The pattern etched or stamped into the flat material 30 comprises three types of areas, as represented by the three different types of cross hatching used in FIG. 5. These areas are: (1) the base 35-36, (2) the four flex arms 31-34, and (3) the mounting surface 37.
Once the pattern is placed in the material, the material is formed into the flexural mechanism through a bending process. The process comprises holding the two base segments 35-36 flat, while allowing them the ability to move toward each other, and pulling the mounting surface 37 away from the base 35-36. As this happens, the flex arms 31-34 form a smooth curve (see FIG. 6c) where they join the base segments 35-36 and mounting surface 37. This smooth curve in the flex arms 31-34, as opposed to a sharp crease or fold, allows the flexure mechanism to flex without causing the material at the smooth curves of the flexure arms 31-34 to fatigue, i.e., become embrittled and break.
FIG. 6a is a top view of the material of FIG. 5 after it has been formed into a flexural mechanism. As can be seen in the figure, the flex arms 31-34 appear to be shortened, since they are no longer in the plane of the drawing, and the mounting surface 37 extends over the base segments 35-36 since as the mounting surface was pulled away from the base segments, they moved toward each other.
FIG. 6b is a side view of the flexural mechanism of FIG. 6a showing the mounting surface 37 parallel with the base segments 35-36 and supported by the flex arms 31-34. FIG. 6c is an end view of the mechanism of FIGS. 6a and 6b showing the pivot axis D on the line where the flex arms 31, 32 and 33, 34 appear to cross.
FIG. 7 shows a flexural mechanism of a second embodiment of the present invention and is included to illustrate the versatility of the invention.
The end view of the flexural mechanism shown in FIG. 8c shows the result of the different pattern etched in the material. The pivot axis, D' is outside the flexural mechanism at a point determined by extending the paths of the flexure arms until they intersect.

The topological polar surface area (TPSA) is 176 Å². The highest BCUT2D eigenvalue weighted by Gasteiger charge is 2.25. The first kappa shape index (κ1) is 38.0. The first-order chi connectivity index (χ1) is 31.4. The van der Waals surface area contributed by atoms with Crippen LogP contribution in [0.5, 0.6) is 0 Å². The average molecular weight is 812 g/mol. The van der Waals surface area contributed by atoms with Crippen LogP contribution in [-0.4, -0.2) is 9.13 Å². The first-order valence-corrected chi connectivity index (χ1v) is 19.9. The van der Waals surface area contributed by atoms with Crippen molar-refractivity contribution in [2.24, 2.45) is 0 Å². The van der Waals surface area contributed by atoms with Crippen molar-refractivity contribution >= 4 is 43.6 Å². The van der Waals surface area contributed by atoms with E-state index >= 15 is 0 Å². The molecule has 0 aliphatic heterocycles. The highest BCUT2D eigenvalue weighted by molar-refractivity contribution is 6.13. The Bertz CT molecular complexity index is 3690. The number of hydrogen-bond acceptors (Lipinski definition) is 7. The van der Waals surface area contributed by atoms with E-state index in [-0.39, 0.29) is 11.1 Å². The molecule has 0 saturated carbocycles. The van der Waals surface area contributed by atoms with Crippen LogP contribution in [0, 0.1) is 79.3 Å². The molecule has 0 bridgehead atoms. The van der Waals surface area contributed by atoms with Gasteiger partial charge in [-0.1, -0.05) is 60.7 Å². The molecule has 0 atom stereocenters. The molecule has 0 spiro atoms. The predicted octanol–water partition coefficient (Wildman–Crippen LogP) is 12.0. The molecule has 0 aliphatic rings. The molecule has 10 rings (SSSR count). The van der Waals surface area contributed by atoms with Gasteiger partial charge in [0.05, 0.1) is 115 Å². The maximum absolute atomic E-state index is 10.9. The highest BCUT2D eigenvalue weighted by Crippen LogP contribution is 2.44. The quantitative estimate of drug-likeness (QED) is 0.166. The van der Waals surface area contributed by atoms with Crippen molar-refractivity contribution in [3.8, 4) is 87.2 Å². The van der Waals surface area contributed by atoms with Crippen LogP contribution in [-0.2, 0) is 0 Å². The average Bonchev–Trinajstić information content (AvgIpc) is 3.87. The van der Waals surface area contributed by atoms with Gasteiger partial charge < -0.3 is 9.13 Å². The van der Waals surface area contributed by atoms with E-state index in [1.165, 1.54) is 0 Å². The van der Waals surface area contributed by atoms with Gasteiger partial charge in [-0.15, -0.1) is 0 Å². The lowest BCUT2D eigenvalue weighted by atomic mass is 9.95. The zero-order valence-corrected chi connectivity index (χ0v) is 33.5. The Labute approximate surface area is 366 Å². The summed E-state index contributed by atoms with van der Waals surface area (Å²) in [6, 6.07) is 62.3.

As explained previously, the ideal pivot axis is through the center of gravity of the mass to be rotated. If the pivot axis is anywhere other than the center of gravity, small forces may be required to move it in one direction while larger forces, because of the unbalanced mass, may be required to move it back. Further, vibrations in the base can cause mirror rotation due to the unbalanced mass. This susceptability to mirror vibration, as well as the unequalness is moving force, can cause undue complications for the control system used to rotate the mirror mounted on the flexural mechanism.
FIG. 9 is a cross sectional drawing showing a flexural mechanism 40 of the present invention in a typical application. A mirror 41 is mounted on a support structure 42. Also attached to the support structure is a coil 43. The entire mass to be rotated, consisting of the mirror 41, support structure 42, and coil 43 is mounted on the mounting surface of flexural mechanism 40. Note that the flexural mechanism 40 is of the type shown in FIGS. 7 and 8.
The flexural mechanism 40 is mounted on a base support 45. Also mounted on the base support 45 are iron pole pieces 46-47. Attached to the pole pieces are permanent magnets 48-49.
In application, a current in the coil 43 creates a magnetic field that interacts with the magnetic fields of the permanent magnets. The magnets 48 and 49 are magnetized so that the resultant force on the coil is a torque (up on one side and down on the other) which causes the mirror to rotate.
As shown in FIG. 9, the flexural mechanism 40 is of the type shown in FIGS. 7 and 8 with the pivot point at F in FIG. 9 being outside the flexural mechanism. However, if for a given application it would be more advantageous to mount the permanent magnets 48-49 on the support structure 42 and to place the coil 43 on the base support 45, and if the permanent magnets 48-49 have a much larger mass than the coil 43, then the center of gravity of the rotated mass would be lower than the point F shown in FIG. 9. In such a situation, if the center of gravity is still outside the flexural mechanism, then the dimensions of the flexural mechanisms of FIGS. 7 and 8 can be readily changed to make the pivot axis correspond with the center of gravity. If, on the other hand, the center of gravity falls within the flexural mechanism, then a mechanism of the type shown in FIGS. 5 and 6 could be used. Hence, the present invention advantageously allows the flexural mechanism to be tailored to meet the unique requirements of a given application.